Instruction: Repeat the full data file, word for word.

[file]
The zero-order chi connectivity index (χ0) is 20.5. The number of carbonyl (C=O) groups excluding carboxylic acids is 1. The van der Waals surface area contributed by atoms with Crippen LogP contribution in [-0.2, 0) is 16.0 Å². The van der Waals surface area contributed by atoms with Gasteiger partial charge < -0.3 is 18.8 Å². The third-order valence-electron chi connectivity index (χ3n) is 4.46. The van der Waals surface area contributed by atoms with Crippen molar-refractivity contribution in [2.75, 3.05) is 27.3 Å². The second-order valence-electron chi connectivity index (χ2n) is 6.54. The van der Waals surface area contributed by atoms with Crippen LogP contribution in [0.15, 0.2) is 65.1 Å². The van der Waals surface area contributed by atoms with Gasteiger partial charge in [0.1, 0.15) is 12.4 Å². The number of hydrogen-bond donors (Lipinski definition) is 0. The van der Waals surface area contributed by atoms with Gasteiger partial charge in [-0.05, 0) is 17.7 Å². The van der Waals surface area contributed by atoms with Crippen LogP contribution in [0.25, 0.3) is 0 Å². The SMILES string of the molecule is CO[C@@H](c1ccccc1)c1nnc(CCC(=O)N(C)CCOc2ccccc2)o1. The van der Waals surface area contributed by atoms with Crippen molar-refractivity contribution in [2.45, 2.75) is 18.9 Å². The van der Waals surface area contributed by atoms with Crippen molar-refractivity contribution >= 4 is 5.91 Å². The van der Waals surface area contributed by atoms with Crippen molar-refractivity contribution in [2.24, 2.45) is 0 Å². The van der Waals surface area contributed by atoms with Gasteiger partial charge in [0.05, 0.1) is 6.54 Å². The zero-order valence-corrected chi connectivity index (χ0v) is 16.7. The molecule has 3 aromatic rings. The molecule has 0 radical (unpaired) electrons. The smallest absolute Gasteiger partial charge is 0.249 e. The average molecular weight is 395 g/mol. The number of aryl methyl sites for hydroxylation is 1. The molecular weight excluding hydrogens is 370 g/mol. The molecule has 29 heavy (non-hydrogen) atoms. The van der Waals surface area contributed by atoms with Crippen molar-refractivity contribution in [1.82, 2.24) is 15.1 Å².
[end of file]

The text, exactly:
The zero-order chi connectivity index (χ0) is 20.5. The number of carbonyl (C=O) groups excluding carboxylic acids is 1. The van der Waals surface area contributed by atoms with Crippen LogP contribution in [-0.2, 0) is 16.0 Å². The van der Waals surface area contributed by atoms with Gasteiger partial charge < -0.3 is 18.8 Å². The third-order valence-electron chi connectivity index (χ3n) is 4.46. The van der Waals surface area contributed by atoms with Crippen molar-refractivity contribution in [2.75, 3.05) is 27.3 Å². The second-order valence-electron chi connectivity index (χ2n) is 6.54. The van der Waals surface area contributed by atoms with Crippen LogP contribution in [0.15, 0.2) is 65.1 Å². The van der Waals surface area contributed by atoms with Gasteiger partial charge in [0.1, 0.15) is 12.4 Å². The number of hydrogen-bond donors (Lipinski definition) is 0. The van der Waals surface area contributed by atoms with Gasteiger partial charge in [-0.05, 0) is 17.7 Å². The van der Waals surface area contributed by atoms with Crippen LogP contribution in [0.25, 0.3) is 0 Å². The SMILES string of the molecule is CO[C@@H](c1ccccc1)c1nnc(CCC(=O)N(C)CCOc2ccccc2)o1. The van der Waals surface area contributed by atoms with Crippen molar-refractivity contribution in [2.45, 2.75) is 18.9 Å². The van der Waals surface area contributed by atoms with Crippen molar-refractivity contribution >= 4 is 5.91 Å². The van der Waals surface area contributed by atoms with Crippen molar-refractivity contribution in [2.24, 2.45) is 0 Å². The van der Waals surface area contributed by atoms with Gasteiger partial charge in [0.05, 0.1) is 6.54 Å². The zero-order valence-corrected chi connectivity index (χ0v) is 16.7. The molecule has 3 aromatic rings. The molecule has 0 radical (unpaired) electrons. The smallest absolute Gasteiger partial charge is 0.249 e. The average molecular weight is 395 g/mol. The number of aryl methyl sites for hydroxylation is 1. The molecular weight excluding hydrogens is 370 g/mol. The molecule has 29 heavy (non-hydrogen) atoms. The van der Waals surface area contributed by atoms with Crippen molar-refractivity contribution in [1.82, 2.24) is 15.1 Å².